Writing is a super long process. If you're a writer - I mean if you're really a writer who has written and revised and rewritten and re-revised - then you know what I mean. When you finally get it to the point where you're happy with what you've written, you are eager to send it out into the world. I get that.
But the thing is, you are sending your ms out to an editor. And guess what that editor is going to do with your manuscript, even if she thinks it's the most brilliant thing ever written? Yup. She's going to edit it.
So with that in mind, here is a small piece of advice. Never EVER call your document something like MyManuscript_FINAL.doc. If you've ever done this, you need to go outside, turn around three times and spit in order to appease the Writing Gods High Atop of the Thing. Seriously. That's some bad writing juju you've just brought down on your poor manuscript. Here's why.
The ONLY way that this file can EVER be called "FINAL" is if no-one ever reads it again or contracts it for publication. In other words, the only way this particular document is "FINAL" is if it's DEAD.
In fact, if your manuscript is both lucky and good enough to get contracted somewhere, it is highly unlikely that you will ever be in possession of the final document file. There will be plenty of edits, back and forth, between you and your editor. She'll tell you to do things, and you'll do them. Great. But you won't be finished there. She'll give you more edits. And you'll do them too. Then it will go to copyedit and a copyeditor will probably send back more edits for you to deal with. You'll approve some, make a few more changes. And then the file will go to design. From here on in, the "file" is out of your hands.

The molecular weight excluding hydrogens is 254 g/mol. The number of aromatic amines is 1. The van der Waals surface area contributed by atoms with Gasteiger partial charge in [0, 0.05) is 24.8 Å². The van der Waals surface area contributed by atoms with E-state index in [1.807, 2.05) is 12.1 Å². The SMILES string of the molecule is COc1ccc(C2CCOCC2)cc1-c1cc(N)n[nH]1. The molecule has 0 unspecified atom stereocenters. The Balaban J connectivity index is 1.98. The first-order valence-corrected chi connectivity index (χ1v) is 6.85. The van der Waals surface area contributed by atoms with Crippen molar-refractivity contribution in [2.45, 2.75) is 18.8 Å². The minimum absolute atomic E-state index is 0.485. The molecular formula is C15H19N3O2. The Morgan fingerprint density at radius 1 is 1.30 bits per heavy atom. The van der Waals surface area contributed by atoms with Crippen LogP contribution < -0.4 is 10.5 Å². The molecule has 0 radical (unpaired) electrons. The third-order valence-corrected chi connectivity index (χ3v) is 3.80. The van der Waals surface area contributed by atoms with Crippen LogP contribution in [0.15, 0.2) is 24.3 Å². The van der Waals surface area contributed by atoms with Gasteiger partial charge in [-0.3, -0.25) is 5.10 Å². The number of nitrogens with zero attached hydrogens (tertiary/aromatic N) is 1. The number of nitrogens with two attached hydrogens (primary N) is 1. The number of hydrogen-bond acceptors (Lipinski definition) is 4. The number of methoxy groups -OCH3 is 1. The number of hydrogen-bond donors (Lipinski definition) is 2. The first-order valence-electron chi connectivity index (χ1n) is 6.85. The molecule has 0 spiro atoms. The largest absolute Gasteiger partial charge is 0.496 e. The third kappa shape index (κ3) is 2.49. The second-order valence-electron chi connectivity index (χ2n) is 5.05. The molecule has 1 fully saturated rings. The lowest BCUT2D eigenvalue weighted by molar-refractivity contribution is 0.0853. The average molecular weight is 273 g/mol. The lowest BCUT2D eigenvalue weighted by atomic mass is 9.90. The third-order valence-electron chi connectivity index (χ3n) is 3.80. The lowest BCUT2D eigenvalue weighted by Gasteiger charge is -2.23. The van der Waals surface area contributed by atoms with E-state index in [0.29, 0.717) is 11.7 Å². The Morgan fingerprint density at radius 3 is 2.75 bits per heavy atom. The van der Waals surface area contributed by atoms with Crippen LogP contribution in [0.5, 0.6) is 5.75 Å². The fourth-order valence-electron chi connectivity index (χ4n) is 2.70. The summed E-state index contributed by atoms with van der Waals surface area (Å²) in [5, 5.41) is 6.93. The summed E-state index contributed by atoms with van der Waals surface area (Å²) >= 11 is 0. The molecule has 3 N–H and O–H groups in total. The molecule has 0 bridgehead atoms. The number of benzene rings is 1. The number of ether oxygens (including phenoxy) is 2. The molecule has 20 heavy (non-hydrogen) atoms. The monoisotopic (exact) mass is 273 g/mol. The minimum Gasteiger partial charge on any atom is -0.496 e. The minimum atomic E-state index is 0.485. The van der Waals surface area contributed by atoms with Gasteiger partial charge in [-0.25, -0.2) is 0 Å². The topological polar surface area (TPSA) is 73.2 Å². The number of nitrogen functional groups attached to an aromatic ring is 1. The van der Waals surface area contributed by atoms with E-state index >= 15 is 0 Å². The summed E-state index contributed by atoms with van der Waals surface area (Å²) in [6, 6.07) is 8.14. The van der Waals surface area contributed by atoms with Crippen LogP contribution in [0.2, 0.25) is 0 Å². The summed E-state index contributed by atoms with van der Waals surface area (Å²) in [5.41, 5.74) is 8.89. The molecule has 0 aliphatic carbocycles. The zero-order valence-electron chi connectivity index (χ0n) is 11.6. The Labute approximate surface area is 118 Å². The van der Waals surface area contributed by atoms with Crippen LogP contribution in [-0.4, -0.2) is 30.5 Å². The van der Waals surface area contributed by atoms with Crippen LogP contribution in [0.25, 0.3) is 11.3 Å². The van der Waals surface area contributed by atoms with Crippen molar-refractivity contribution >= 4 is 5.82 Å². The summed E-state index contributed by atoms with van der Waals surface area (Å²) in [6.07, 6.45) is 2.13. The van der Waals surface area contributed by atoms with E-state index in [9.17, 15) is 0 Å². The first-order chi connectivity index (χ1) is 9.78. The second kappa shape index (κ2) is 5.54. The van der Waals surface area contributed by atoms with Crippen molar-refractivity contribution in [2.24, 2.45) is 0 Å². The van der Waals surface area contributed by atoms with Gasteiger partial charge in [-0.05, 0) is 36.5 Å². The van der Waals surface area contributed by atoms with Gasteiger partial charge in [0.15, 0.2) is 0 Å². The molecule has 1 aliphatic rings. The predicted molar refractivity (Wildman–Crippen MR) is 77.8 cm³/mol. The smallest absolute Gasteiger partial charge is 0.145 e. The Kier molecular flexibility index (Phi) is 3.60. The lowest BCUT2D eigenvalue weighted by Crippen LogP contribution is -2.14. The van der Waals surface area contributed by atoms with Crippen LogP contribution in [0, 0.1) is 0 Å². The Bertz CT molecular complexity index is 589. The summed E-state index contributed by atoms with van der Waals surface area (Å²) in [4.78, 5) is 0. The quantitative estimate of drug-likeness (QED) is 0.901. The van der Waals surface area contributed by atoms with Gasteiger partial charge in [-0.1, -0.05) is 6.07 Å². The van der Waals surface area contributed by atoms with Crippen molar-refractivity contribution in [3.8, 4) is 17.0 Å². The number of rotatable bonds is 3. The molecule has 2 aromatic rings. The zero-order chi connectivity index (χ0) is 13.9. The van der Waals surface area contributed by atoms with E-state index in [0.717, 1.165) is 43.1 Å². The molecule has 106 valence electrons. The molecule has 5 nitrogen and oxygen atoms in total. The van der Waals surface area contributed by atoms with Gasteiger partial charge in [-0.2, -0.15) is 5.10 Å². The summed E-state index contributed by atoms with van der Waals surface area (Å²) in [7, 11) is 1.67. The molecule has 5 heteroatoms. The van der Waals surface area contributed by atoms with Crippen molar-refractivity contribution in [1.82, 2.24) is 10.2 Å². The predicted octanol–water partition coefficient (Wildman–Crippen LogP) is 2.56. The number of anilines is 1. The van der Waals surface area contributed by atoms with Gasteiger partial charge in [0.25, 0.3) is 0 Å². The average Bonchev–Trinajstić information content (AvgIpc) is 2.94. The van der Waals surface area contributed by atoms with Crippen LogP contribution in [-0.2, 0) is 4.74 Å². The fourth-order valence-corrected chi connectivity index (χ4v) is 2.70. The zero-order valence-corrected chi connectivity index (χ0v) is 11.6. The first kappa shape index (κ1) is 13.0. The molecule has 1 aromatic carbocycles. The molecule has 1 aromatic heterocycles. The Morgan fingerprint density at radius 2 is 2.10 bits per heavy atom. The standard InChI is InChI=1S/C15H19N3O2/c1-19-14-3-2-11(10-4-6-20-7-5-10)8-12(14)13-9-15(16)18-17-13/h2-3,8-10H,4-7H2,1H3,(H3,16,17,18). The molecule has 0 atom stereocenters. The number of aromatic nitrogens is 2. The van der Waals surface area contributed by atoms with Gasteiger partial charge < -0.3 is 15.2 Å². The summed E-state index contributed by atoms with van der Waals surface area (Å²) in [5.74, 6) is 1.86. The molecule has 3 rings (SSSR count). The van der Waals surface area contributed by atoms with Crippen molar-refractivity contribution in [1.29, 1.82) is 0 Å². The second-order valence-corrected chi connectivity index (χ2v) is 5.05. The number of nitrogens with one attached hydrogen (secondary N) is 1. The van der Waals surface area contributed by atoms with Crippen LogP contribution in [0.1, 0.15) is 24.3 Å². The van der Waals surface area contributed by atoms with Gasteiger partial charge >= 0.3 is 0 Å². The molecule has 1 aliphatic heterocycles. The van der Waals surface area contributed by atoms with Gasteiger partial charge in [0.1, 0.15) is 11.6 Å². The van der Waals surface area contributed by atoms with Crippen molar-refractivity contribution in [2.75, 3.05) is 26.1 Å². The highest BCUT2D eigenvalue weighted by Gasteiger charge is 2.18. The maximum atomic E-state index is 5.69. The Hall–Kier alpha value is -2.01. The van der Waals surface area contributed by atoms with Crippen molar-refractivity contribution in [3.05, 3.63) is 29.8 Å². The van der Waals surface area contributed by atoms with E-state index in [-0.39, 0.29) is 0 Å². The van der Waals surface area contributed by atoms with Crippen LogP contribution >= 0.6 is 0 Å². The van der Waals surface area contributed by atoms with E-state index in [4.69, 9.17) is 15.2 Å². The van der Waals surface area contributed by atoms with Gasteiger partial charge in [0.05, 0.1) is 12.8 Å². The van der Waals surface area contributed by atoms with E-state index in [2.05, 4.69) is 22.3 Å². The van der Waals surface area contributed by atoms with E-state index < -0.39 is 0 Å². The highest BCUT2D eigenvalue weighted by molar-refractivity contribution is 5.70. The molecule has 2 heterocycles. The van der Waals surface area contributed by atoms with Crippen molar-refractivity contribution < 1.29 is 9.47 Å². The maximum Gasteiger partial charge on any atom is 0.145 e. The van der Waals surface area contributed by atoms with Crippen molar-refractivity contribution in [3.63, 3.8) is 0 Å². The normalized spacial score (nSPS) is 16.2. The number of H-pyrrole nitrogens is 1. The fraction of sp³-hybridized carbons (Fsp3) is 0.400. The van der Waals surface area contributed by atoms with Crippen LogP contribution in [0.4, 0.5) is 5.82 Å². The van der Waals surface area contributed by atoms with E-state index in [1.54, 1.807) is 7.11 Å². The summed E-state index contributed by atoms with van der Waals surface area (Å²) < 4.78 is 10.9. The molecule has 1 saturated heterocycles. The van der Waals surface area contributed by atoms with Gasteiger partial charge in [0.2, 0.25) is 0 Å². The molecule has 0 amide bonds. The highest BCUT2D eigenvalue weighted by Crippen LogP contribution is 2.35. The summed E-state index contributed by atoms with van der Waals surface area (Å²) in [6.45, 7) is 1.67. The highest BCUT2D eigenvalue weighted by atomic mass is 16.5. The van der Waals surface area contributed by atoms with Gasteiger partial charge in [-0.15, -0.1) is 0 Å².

And guess what? It's STILL not "final." A proofer will find more changes. There may be some layout issues - these are changes that you won't really have anything say in. If the work is a picture book, there may be a whole new set of issues that come up once the text and the pictures are joined together for the first time. The flow might need adjusting once the pages are laid out. Any number of things could still change at this point.
Even once everyone is pretty well satisfied with the way things look, there will be galley proofs that come back from the printers. Things could still change. Heck, you could decide that the character's dress really OUGHT to have been purple in the last chapter. (Your publisher will probably throw a fit, but you could still make that change.) Even so, you will NOT be in possession of the final document. The printers will. Right up until the last print button has been pushed, the document is not final.